Brown, Wolverines 'amped' to put winning spin on Penn State game
Ann Arbor — Michigan defensive coordinator Don Brown says what he means and means what he says, so when he said last week that he wakes up every day and thinks about the Wolverines’ 29-point loss at Penn State last season, you better believe him.
The fifth-ranked Wolverines (7-1, 5-0) will face No. 14 Penn State on Saturday at Michigan Stadium, their first game in two weeks. Michigan lost, 42-13, last year against the Nittany Lions and gave up 506 yards of offense. Penn State also tried to tack on an extra score in the final seconds of the game, which has stuck with the Michigan players.
“I said it and I do (wake up thinking about the game),” Brown said Wednesday when asked about his comment. “Some people get driven by positives, some get driven by the negatives. The thing that drives me is when I don’t give players the best possible chance, I want to make sure I remind myself of that. That’s all you’re trying to do, is you’re trying to make sure you give your players the best chance, and I didn’t feel I did that, so I own it.
“But at the same time, you’ve got to move on and you learn from it. That’s what happens in 41 years (of coaching). You’re going to win some battles, some you’re not going to win, but at the end of the day you’ve got to get better and keep improving,”
Michigan’s defense is ranked No. 1 nationally, yielding an average 220 yards a game. The Wolverines also are No. 1 in pass defense (122.9), sixth in scoring (14.4) and ninth against the run (97.1). They also lead the Big Ten in third-down percentage defense.
And while those are numbers that impress most, Brown isn’t satisfied. This week, he wants his defense focused on reversing what happened at Penn State last fall. He even showed them a clip last week of the Nittany Lions’ final attempted scoring drive from last year’s game to get them even more motivated.
“I just wanted them to see it,” Brown said. “It’s not a good feeling. We’re all personally accountable for it. You take the good with the bad, but you’ve got learn from it. Just wanted them to see it. Wanted them to be reminded of that feeling. And I think the point was made.”
Players have said Brown has been more “amped up” this week as they’ve prepared for Penn State.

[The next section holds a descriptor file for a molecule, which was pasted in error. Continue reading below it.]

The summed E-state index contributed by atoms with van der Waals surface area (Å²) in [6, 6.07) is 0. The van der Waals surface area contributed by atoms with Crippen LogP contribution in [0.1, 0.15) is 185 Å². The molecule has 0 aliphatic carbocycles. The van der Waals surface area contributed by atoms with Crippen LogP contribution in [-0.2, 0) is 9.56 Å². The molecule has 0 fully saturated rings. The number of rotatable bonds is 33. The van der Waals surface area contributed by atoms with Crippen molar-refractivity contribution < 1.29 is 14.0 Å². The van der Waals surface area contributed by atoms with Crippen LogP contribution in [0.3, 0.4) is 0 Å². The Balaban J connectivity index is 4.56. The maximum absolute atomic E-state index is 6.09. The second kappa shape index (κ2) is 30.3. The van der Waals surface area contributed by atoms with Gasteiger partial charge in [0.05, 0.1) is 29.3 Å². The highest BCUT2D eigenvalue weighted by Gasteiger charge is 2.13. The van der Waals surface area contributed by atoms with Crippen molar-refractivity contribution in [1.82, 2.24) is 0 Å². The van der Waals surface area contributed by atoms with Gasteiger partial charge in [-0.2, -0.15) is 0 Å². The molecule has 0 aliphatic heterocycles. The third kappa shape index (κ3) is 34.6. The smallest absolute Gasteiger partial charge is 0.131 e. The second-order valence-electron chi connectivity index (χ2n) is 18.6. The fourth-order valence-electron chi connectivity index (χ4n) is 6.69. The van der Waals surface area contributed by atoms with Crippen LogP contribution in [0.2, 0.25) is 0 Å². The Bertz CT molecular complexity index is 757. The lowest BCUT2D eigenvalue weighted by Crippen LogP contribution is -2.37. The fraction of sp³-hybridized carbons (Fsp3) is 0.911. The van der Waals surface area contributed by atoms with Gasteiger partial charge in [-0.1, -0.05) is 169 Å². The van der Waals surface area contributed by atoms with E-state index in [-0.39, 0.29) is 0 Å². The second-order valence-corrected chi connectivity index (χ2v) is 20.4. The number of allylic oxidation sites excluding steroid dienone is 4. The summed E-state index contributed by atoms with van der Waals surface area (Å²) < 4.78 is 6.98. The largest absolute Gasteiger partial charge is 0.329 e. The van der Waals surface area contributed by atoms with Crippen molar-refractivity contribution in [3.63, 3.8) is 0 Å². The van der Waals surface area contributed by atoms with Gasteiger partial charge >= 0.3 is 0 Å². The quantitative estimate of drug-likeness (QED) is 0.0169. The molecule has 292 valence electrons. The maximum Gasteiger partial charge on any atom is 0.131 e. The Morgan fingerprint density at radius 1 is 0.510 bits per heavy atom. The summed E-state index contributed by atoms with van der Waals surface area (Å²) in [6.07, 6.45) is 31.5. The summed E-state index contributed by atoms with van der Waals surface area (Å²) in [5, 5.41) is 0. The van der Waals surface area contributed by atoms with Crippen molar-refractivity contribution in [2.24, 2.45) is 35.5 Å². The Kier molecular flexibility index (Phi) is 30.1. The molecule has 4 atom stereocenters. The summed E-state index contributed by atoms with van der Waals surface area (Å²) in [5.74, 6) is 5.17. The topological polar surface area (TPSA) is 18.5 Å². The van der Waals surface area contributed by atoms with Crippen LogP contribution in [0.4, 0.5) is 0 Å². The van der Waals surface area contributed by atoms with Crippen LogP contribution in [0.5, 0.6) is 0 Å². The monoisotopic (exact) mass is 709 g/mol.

“You can tell his energy,” safety Josh Metellus said. “He’s one of those guys, he brings a lot of energy just because it’s him. He’s the defensive coordinator and you know the type of defense he’s running you can tell he’s an aggressive guy. Walking through a hallway you see coach Brown, you see him jumping up. He’s an old man, but he’s still got a little energy in him, and you can just feel it and it gets you amped up to.”
Brown isn’t so focused to avoid joking about Metellus’ “old” comment. He met with media on Wednesday, Halloween, and said he would be dressing as a “young Don Brown” to celebrate the day.
But that’s about as humorous as things get this week. Brown is dead serious about making amends for how the defense played at Penn State last season. And his players have embraced his goal.
“Just one of those game we owe them,” Metellus said. “One of those games you try to forget, but you can’t because it’s stuck in the back of your head. Everybody is different in the building. We want to make sure we make a statement this week because last year we didn’t.”
In the last game they played, a 21-7, victory at Michigan State, the Wolverines held Michigan State to 94 yards in the last game they played before the bye and did not allow the Spartans to convert on 12 third-down attempts.
Brown was asked what he thought when he saw the box score.
“Relief for another week,” he said. “Share something with you — that didn’t surprise me. This team, this defensive football team we’re coaching presently, is the best practice team I’ve ever been around. I don’t have to go out there with my hair on fire screaming at guys, ‘You’ve got to hustle. You’ve got to run. You’ve got to get to the ball.’ There’s none of that going on. This team practices like you’re supposed to practice. And at the end of the day, you just go, ‘Holy Moly, did these guys fly today.’
“They build days upon days upon days of it, and you don’t even realize it. We practiced full speed every day. It’s impressive, because some teams, you’ve got to chase them to practice and you’re living in their grill. This group you just let ‘em go. They know how important it is to play fast. Here’s what happens late in the year — if you allow your practice habits to wane, and you go, ‘Maybe they don’t have to tackle. Maybe they don’t have to shimmy and bend their knees and tag and get in great posture, so they’re prepared to make the tackle.’ What happens to your tackling? It goes like this (downhill). Now all of a sudden you’re not making plays. It has nothing to do with the scheme. It’s because you’ve let off the gas and haven’t demanded the necessary techniques and fundamentals for the preparation of tackling. It’s not like you have to smash everybody. You won’t have anybody left. But they can run and they can get into great posture to tackle. This group is excellent at that.”